In the afternoon, Behnken and Hurley are expected to be able to board their spacecraft Crew Dragon, called Dragon Endeavor, which has been docked at the space station since the astronauts arrived in May. If the weather forecast seems acceptable, the capsule will leave the space station around 7:30 p.m. ET and begin the 7-hour hike to a splash off the Florida coast. If the Crew Dragon is released tonight, it is expected to arrive at its water landing at 14:42 Sunday ET.
The most important question is whether time will hold.
NASA and SpaceX have been on the lookout for Hurricane Isaiah, which is expected to approach the east coast of Florida this weekend.
That’s why NASA hopes the crew’s Dragon can land in the Gulf of Mexico, on the west coast of Florida, where forecasters expect quieter waters.
A NASA spokesman said Friday that officials are currently aiming to land the capsule near Panama City, one of four potential Gulf explosion sites that were pre-selected by NASA and SpaceX.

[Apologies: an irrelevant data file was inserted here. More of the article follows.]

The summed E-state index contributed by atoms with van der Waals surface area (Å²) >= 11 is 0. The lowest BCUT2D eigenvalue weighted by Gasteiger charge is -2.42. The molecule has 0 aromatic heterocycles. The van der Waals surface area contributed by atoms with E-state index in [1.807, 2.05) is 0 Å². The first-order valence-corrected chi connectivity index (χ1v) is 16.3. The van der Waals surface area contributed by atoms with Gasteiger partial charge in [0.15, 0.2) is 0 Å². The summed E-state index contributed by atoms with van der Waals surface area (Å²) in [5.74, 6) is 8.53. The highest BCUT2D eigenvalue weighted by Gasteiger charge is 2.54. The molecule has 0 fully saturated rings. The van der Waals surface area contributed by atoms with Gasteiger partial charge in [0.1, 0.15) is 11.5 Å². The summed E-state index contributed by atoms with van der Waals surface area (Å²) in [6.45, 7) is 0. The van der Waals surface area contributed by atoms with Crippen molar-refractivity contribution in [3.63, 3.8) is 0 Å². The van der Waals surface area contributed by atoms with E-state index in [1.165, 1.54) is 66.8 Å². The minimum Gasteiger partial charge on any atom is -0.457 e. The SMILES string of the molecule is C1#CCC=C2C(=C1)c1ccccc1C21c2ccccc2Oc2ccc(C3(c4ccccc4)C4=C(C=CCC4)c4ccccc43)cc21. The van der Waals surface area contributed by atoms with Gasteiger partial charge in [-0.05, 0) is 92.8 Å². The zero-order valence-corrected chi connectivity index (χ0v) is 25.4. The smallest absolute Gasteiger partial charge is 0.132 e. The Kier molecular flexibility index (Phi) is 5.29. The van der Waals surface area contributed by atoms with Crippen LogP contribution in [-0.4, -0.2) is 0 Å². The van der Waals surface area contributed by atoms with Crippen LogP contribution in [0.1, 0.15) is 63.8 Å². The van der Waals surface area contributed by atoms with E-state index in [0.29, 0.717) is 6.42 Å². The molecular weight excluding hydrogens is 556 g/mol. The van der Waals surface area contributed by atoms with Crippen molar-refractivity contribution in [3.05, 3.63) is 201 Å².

Officials will remain on the lookout for the release of Dragon Endeavor tonight. If all goes well, Hurley and Behnken will stop at Crew Dragon. Immediately after disengaging at 19:32 pm ET, the Crew Dragon’s engines will light up twice in succession to move the capsule away from the space station.
Then, Dragon Endeavor will slowly descend from the ISS, which orbits about 250 kilometers above Earth with brief engine burns to lower its altitude overnight. Dragon Crew maneuvers will be executed by on-board computers and Behnken and Hurley will have food and water in the vehicle. They will also have the opportunity to sleep before ironing.
On Sunday afternoon, the Dragon of the crew will orbit just above the thick halo of atmosphere that surrounds the Earth. The vehicle will restart the engine again as it circulates in the air and travels at 17,500 miles per hour. Rapid air compression and friction between the air and the spacecraft will heat the outer part of the spacecraft to about 3,500 degrees Fahrenheit, a dangerous part of the trip. But a thick heat shield will keep Behnken and Hurley inside.
The capsule will then deploy a series of parachutes to delay its descent. According to a NASA spokesman, it should travel less than 20 kilometers per hour.